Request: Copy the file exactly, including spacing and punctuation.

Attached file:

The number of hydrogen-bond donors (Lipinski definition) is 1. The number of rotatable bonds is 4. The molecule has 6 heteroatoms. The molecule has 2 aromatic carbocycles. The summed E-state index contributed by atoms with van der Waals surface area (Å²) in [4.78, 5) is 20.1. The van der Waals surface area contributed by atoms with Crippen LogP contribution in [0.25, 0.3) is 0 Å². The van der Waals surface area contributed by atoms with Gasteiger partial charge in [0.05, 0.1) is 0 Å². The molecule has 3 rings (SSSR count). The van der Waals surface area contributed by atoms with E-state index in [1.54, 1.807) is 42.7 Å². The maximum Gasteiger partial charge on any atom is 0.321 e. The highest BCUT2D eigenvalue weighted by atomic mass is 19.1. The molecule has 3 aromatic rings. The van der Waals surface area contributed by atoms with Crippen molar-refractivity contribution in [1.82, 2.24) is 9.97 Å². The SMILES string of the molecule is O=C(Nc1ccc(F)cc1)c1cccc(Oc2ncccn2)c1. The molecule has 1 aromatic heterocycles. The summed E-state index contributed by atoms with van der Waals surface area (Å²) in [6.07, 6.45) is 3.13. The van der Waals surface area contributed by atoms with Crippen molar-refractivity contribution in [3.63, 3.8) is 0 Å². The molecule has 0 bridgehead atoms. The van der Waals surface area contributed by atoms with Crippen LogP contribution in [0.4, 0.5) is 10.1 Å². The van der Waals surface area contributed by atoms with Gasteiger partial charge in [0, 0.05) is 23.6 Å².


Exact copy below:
The number of hydrogen-bond donors (Lipinski definition) is 1. The number of rotatable bonds is 4. The molecule has 6 heteroatoms. The molecule has 2 aromatic carbocycles. The summed E-state index contributed by atoms with van der Waals surface area (Å²) in [4.78, 5) is 20.1. The van der Waals surface area contributed by atoms with Crippen LogP contribution in [0.25, 0.3) is 0 Å². The van der Waals surface area contributed by atoms with Gasteiger partial charge in [0.05, 0.1) is 0 Å². The molecule has 3 rings (SSSR count). The van der Waals surface area contributed by atoms with E-state index in [1.54, 1.807) is 42.7 Å². The maximum Gasteiger partial charge on any atom is 0.321 e. The highest BCUT2D eigenvalue weighted by atomic mass is 19.1. The molecule has 3 aromatic rings. The van der Waals surface area contributed by atoms with Crippen molar-refractivity contribution in [1.82, 2.24) is 9.97 Å². The SMILES string of the molecule is O=C(Nc1ccc(F)cc1)c1cccc(Oc2ncccn2)c1. The molecule has 1 aromatic heterocycles. The summed E-state index contributed by atoms with van der Waals surface area (Å²) in [6.07, 6.45) is 3.13. The van der Waals surface area contributed by atoms with Crippen molar-refractivity contribution in [3.63, 3.8) is 0 Å². The molecule has 0 bridgehead atoms. The van der Waals surface area contributed by atoms with Crippen LogP contribution in [0.4, 0.5) is 10.1 Å². The van der Waals surface area contributed by atoms with Gasteiger partial charge in [0, 0.05) is 23.6 Å².